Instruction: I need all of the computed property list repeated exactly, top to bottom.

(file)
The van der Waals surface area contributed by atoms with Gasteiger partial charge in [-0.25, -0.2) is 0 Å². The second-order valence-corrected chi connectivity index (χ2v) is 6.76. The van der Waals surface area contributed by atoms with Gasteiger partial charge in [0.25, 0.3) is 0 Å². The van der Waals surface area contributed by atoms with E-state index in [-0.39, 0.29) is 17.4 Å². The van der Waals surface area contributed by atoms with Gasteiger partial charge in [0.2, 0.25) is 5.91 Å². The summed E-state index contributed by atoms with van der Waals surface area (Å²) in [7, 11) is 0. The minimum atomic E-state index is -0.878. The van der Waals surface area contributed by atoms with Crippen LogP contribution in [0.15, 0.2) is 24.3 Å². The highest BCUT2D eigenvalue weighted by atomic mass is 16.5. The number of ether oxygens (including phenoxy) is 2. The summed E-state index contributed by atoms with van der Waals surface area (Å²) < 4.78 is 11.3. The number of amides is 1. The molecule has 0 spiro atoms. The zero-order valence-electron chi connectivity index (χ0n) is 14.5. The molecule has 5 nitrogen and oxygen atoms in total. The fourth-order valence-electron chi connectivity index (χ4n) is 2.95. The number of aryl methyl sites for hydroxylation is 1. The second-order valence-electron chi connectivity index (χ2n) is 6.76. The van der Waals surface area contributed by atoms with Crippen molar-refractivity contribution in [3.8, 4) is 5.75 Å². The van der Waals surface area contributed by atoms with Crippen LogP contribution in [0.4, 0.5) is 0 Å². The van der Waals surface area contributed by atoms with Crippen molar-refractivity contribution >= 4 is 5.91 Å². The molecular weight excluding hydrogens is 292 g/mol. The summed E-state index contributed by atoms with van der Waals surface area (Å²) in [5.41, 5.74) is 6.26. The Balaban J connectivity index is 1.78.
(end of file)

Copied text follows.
The van der Waals surface area contributed by atoms with Gasteiger partial charge in [-0.25, -0.2) is 0 Å². The second-order valence-corrected chi connectivity index (χ2v) is 6.76. The van der Waals surface area contributed by atoms with Gasteiger partial charge in [0.25, 0.3) is 0 Å². The van der Waals surface area contributed by atoms with E-state index in [-0.39, 0.29) is 17.4 Å². The van der Waals surface area contributed by atoms with Gasteiger partial charge in [0.2, 0.25) is 5.91 Å². The summed E-state index contributed by atoms with van der Waals surface area (Å²) in [7, 11) is 0. The minimum atomic E-state index is -0.878. The van der Waals surface area contributed by atoms with Crippen LogP contribution in [0.15, 0.2) is 24.3 Å². The highest BCUT2D eigenvalue weighted by atomic mass is 16.5. The number of ether oxygens (including phenoxy) is 2. The summed E-state index contributed by atoms with van der Waals surface area (Å²) < 4.78 is 11.3. The number of amides is 1. The molecule has 0 spiro atoms. The zero-order valence-electron chi connectivity index (χ0n) is 14.5. The molecule has 5 nitrogen and oxygen atoms in total. The fourth-order valence-electron chi connectivity index (χ4n) is 2.95. The number of aryl methyl sites for hydroxylation is 1. The second-order valence-electron chi connectivity index (χ2n) is 6.76. The van der Waals surface area contributed by atoms with Crippen molar-refractivity contribution in [3.8, 4) is 5.75 Å². The van der Waals surface area contributed by atoms with Crippen LogP contribution in [0.4, 0.5) is 0 Å². The van der Waals surface area contributed by atoms with Crippen molar-refractivity contribution >= 4 is 5.91 Å². The molecular weight excluding hydrogens is 292 g/mol. The summed E-state index contributed by atoms with van der Waals surface area (Å²) in [5.41, 5.74) is 6.26. The Balaban J connectivity index is 1.78.